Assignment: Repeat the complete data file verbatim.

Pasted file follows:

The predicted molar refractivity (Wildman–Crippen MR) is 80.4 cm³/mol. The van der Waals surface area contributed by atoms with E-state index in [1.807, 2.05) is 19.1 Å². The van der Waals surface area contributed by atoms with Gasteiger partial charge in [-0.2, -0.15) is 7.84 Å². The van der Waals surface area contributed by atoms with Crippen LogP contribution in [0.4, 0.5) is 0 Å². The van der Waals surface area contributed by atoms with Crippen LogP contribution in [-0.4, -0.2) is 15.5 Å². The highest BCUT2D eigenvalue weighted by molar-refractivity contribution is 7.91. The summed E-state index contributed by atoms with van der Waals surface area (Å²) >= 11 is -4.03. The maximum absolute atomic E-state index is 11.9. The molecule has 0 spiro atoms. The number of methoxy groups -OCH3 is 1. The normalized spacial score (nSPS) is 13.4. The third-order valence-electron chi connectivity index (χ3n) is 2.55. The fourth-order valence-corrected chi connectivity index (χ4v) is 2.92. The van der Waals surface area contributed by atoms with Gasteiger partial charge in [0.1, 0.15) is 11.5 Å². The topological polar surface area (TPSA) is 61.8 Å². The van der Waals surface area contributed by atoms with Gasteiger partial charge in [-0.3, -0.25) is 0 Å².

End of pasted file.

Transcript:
The predicted molar refractivity (Wildman–Crippen MR) is 80.4 cm³/mol. The van der Waals surface area contributed by atoms with E-state index in [1.807, 2.05) is 19.1 Å². The van der Waals surface area contributed by atoms with Gasteiger partial charge in [-0.2, -0.15) is 7.84 Å². The van der Waals surface area contributed by atoms with Crippen LogP contribution in [0.4, 0.5) is 0 Å². The van der Waals surface area contributed by atoms with Crippen LogP contribution in [-0.4, -0.2) is 15.5 Å². The highest BCUT2D eigenvalue weighted by molar-refractivity contribution is 7.91. The summed E-state index contributed by atoms with van der Waals surface area (Å²) >= 11 is -4.03. The maximum absolute atomic E-state index is 11.9. The molecule has 0 spiro atoms. The number of methoxy groups -OCH3 is 1. The normalized spacial score (nSPS) is 13.4. The third-order valence-electron chi connectivity index (χ3n) is 2.55. The fourth-order valence-corrected chi connectivity index (χ4v) is 2.92. The van der Waals surface area contributed by atoms with Gasteiger partial charge in [0.1, 0.15) is 11.5 Å². The topological polar surface area (TPSA) is 61.8 Å². The van der Waals surface area contributed by atoms with Gasteiger partial charge in [-0.3, -0.25) is 0 Å².